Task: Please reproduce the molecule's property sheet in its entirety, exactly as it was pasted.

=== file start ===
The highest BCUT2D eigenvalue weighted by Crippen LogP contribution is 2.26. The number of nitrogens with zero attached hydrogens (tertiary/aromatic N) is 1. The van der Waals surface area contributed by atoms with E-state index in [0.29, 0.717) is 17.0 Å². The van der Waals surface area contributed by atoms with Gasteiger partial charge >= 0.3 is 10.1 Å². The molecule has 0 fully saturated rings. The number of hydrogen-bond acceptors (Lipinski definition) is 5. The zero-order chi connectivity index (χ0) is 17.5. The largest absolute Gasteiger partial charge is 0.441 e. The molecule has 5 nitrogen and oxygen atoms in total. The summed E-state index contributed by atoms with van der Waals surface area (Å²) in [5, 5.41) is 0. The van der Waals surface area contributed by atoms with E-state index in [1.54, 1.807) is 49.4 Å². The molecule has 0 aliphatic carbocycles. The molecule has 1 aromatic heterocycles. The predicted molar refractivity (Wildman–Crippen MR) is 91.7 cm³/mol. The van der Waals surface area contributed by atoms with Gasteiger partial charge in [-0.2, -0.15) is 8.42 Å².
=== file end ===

The highest BCUT2D eigenvalue weighted by Crippen LogP contribution is 2.26. The number of nitrogens with zero attached hydrogens (tertiary/aromatic N) is 1. The van der Waals surface area contributed by atoms with E-state index in [0.29, 0.717) is 17.0 Å². The van der Waals surface area contributed by atoms with Gasteiger partial charge >= 0.3 is 10.1 Å². The molecule has 0 fully saturated rings. The number of hydrogen-bond acceptors (Lipinski definition) is 5. The zero-order chi connectivity index (χ0) is 17.5. The largest absolute Gasteiger partial charge is 0.441 e. The molecule has 5 nitrogen and oxygen atoms in total. The summed E-state index contributed by atoms with van der Waals surface area (Å²) in [5, 5.41) is 0. The van der Waals surface area contributed by atoms with E-state index in [1.54, 1.807) is 49.4 Å². The molecule has 0 aliphatic carbocycles. The molecule has 1 aromatic heterocycles. The predicted molar refractivity (Wildman–Crippen MR) is 91.7 cm³/mol. The van der Waals surface area contributed by atoms with Gasteiger partial charge in [-0.2, -0.15) is 8.42 Å².